A conversation yesterday got me thinking about what happens to our online presence after we die. I thought it might make a good article for the newspaper, or perhaps for something larger; but in researching the idea, I found that someone else already had that idea.
The Baltimore City Paper published “Ghosts in the Machines” in June 2004. The article follows the story of Aaron Huth, a 20-year-old who died in 2003. Ruth was a musician and avid Web user, and he left an immense online presence to be dealt with after his death. This included closing accounts, managing social networking profiles, and even dealing with the deceased e-mail.
A year later, friends and family still hadn’t been able to finish the job, partly because they didn’t know how far his digital identity extended and partially because they just didn’t want to erase every last bit of Ruth’s life.
This makes me think about my own online presence. At last count, I used four e-mail addresses actively–with probably another 15 registered addresses. I have Web hosting that draws from my bank account. I have a World of Warcraft subscription. I have MySpace and Facebook profiles. I have Technorati and Blogger sites. I have memberships at more sites than I can remember.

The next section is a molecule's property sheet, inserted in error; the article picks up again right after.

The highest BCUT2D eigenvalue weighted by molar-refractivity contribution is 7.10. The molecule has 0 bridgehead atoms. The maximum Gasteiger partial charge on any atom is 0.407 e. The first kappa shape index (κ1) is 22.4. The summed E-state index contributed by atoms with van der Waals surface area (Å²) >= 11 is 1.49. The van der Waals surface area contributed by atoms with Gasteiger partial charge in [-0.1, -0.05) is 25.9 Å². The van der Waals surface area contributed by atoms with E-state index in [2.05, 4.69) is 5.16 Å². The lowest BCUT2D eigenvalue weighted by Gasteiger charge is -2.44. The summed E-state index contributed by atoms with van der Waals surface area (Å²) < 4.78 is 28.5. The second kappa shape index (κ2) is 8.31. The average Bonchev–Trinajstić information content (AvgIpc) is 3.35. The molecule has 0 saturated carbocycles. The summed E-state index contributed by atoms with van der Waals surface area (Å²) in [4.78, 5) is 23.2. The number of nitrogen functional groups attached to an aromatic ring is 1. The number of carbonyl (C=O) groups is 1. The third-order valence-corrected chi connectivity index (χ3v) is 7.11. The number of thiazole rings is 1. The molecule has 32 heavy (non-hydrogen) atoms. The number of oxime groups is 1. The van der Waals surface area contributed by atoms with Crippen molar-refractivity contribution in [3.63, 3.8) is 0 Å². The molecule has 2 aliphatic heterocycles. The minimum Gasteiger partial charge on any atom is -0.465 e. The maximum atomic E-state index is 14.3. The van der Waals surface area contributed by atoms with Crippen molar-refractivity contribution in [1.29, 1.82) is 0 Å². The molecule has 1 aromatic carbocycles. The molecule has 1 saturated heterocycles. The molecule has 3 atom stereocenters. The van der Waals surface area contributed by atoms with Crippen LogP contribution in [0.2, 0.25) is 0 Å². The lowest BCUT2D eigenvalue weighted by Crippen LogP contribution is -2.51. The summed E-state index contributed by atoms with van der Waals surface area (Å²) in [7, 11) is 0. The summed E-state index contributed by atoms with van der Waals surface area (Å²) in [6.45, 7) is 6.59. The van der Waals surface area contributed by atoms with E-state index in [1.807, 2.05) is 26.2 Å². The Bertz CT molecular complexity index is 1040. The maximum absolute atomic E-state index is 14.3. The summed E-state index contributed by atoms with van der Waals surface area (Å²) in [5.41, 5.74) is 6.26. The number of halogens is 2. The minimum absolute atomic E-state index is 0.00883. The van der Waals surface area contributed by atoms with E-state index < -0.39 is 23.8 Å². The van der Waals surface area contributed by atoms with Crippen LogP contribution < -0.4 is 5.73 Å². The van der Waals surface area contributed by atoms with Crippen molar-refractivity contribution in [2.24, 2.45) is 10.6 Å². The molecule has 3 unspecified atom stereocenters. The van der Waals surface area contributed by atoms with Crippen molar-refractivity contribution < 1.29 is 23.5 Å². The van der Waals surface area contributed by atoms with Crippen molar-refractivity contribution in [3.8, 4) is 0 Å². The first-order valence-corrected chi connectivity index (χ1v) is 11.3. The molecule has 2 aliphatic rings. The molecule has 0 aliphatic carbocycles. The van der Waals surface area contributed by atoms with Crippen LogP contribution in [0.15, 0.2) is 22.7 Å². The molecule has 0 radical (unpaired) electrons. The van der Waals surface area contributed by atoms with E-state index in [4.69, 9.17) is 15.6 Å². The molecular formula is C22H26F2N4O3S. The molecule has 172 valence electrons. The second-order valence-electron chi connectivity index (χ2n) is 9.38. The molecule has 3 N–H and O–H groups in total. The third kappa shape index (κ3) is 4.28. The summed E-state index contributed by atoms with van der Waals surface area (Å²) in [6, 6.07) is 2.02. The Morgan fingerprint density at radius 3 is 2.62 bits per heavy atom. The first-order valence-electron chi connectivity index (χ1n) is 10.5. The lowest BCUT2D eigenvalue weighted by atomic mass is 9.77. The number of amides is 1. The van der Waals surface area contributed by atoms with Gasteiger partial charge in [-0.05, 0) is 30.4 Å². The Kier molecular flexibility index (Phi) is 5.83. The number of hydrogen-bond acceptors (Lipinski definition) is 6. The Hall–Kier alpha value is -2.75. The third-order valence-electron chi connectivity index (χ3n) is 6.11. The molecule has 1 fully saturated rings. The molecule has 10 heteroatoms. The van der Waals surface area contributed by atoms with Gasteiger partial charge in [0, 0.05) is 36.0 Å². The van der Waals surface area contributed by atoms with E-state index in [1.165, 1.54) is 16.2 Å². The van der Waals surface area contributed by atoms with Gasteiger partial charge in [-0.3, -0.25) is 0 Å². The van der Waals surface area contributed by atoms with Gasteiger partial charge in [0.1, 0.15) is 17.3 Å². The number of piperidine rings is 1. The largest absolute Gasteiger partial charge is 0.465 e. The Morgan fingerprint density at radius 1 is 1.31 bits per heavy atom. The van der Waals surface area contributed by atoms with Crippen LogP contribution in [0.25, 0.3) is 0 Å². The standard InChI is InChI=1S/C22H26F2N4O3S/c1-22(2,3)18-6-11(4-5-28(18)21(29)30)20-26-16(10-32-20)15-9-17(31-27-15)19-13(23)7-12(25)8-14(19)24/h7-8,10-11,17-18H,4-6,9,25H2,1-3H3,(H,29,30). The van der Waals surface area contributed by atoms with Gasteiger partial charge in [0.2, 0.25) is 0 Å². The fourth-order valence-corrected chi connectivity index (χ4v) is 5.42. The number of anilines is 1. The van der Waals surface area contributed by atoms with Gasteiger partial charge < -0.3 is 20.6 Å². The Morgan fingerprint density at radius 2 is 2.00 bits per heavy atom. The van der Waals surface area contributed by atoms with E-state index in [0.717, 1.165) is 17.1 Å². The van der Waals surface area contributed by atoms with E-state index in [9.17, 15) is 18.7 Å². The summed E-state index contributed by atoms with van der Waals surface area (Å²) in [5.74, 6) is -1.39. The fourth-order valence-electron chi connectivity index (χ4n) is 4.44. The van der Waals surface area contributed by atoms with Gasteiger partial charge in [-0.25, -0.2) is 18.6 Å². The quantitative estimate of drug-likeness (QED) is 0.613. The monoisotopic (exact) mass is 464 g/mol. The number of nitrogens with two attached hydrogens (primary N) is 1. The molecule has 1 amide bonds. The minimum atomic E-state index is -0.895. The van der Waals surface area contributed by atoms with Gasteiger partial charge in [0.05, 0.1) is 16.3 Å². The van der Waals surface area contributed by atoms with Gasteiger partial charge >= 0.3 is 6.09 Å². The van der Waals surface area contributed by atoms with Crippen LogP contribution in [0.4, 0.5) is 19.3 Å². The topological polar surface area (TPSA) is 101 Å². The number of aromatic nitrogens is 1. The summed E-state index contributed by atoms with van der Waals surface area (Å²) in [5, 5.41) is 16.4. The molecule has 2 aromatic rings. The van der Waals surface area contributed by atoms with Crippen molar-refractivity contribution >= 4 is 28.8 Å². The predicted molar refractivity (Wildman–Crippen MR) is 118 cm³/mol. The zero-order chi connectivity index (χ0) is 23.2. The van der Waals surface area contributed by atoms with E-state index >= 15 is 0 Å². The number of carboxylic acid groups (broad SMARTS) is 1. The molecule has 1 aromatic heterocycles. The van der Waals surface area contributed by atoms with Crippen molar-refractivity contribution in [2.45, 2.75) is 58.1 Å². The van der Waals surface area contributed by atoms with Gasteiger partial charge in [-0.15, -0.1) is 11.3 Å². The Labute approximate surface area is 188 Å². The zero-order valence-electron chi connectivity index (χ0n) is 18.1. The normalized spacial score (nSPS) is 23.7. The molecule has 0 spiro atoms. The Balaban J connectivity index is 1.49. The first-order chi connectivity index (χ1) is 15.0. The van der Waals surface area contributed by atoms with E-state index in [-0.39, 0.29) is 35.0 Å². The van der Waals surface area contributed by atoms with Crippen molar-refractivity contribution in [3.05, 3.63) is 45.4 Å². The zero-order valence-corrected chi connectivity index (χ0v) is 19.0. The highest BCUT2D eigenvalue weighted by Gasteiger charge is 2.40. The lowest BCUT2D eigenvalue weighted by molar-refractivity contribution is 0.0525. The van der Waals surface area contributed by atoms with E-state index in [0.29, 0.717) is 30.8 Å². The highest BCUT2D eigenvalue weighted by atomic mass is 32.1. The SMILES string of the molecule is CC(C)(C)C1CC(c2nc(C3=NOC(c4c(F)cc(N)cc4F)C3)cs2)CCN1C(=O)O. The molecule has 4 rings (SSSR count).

Who would delete them if I died? Should they be deleted, or should certain pages on the Web remain forever as tributes or memorials to the dead? If, as Newsweek proclaimed last year, the Web is where we live, how will we handle death on the Web?
More importantly, or at least practically, is this something we need to worry about? I would argue that, increasingly, dealing with your digital presence will become a bigger part of end-of-life planning, included along with buying a coffin or arranging your own cremation. As the first generation born and raised with the Web grows older, those still technologically literate at the end of their lives will probably feel an obligation to settle their accounts.
Will it be like no longer going to coffee in the mornings at a neighborhood shop? Will others understand that you’ve excused yourself in preparation for the end of your life?
Interesting questions, brought to you by Web 2.0…